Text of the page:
Out of the breeze, around back in warm morning sunshine, Otis is telling Willie B. about the swimming pool business; at the company where he worked, there is no business and has been none for three months. That morning, Otis was driving his '78 clunk-heap to an unemployment office - again - when a red light on his dashboard persuaded him to detour by Lightning, although it will take food off the table to put oil in the car. Appearing to change the subject, Willie B. rolls a pebble around under his shoe and remarks, ``Lot of hail damage at my place last night. Tattered the fig tree; bushels of fruit all over the ground. Wind ripped siding off my toolshed, too. Say, you know anything about sheet metal?''
Before Otis's clunker rolls out of Bay 3, a deal is struck with a handshake agreement about money. They smile over the fact that Otis's wife and kids adore figs. Ernest says he'd gladly part with a slab of bacon and a few dollars for some help on his windmill. Mind you, he can still climb, but younger men with a belt-full of tools seem capable of scaling the ladder a mite faster. Otis beams.
A man in a white wool sweater stands by himself near the trash dumpster. Ernest tells us, ``He's in finance,'' although at the moment he appears lost in a more alien environment, fretting over a battery that died while his car was under the grease gun. Several of us help Roy, the youngest worker, push the banker's vehicle out of its bay.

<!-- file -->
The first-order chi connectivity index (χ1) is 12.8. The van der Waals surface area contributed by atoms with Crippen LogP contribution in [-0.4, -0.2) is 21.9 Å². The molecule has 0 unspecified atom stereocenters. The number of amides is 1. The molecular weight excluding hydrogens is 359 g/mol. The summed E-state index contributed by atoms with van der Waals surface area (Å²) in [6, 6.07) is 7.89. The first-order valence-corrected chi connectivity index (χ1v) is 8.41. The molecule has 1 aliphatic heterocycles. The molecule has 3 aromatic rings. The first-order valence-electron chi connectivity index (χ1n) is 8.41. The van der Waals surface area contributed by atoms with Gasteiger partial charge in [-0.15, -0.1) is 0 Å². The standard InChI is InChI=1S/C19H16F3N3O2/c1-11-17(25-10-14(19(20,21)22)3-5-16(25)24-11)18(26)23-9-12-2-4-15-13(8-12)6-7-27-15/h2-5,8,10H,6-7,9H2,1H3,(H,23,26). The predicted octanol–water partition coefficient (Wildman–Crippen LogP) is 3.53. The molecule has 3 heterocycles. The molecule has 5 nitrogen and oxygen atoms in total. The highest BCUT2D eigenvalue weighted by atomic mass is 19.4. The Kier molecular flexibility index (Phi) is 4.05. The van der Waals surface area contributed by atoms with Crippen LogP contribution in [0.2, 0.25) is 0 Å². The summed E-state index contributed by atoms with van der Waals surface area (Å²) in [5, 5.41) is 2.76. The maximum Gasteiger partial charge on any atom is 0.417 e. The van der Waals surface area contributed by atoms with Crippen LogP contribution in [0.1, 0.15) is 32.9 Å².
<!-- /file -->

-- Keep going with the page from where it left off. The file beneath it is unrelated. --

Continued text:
When Roy pulls up his truck and hops out with jumper cables, Willie B. notices a hair roller lying atop the boy's high school letter-jacket on the cab seat and jokes, ``Wondered how you got that curly hair.'' Everyone laughs, except Roy. Roy looks up, startled, unshaven, red-eyed, and wiping his eyes, mutters something about dust in the air, which no one else notices, before he lopes inside for a wrench. Kyle, the oldest worker and possibly the manager, wanders over, casually inspecting the battery. In a low voice that says more than his words, he confides, ``The roller belongs to Roy's girlfriend, all he has left after their date last night. She returned his engagement ring. He didn't sleep at all, so you guys might want to let up on him today, don't you think?''
When Roy reappears, he busies himself, excessively, with cables and wrench under the hood. Everyone gazes at radiator, fan belt, anything but Roy's sleepless, tear-wearied eyes. But you can almost reach out and feel the unspoken understanding of men with their own remembrances of a day after the world ends. Even Ernest looks on with an expression of bewildered regret before heading home to his hogs with a snappy, ``See you next week, boys.''
Something about that place makes delay more appealing than its advertised haste. It is remarkably clean for a garage, repainted since my last visit, new awning, flowers blooming in front, an Ernest tomato mounding out of a tire-planter in back. The boys do good work in a friendly manner and for a good price. Or is it that a Saturday morning at Lightning Lube reminds you the gears of human interaction, as well as automobiles, benefit now and then from a leisurely oiling?
I am sure Uncle Ernest knows. Next time, I probably can get him to tell me.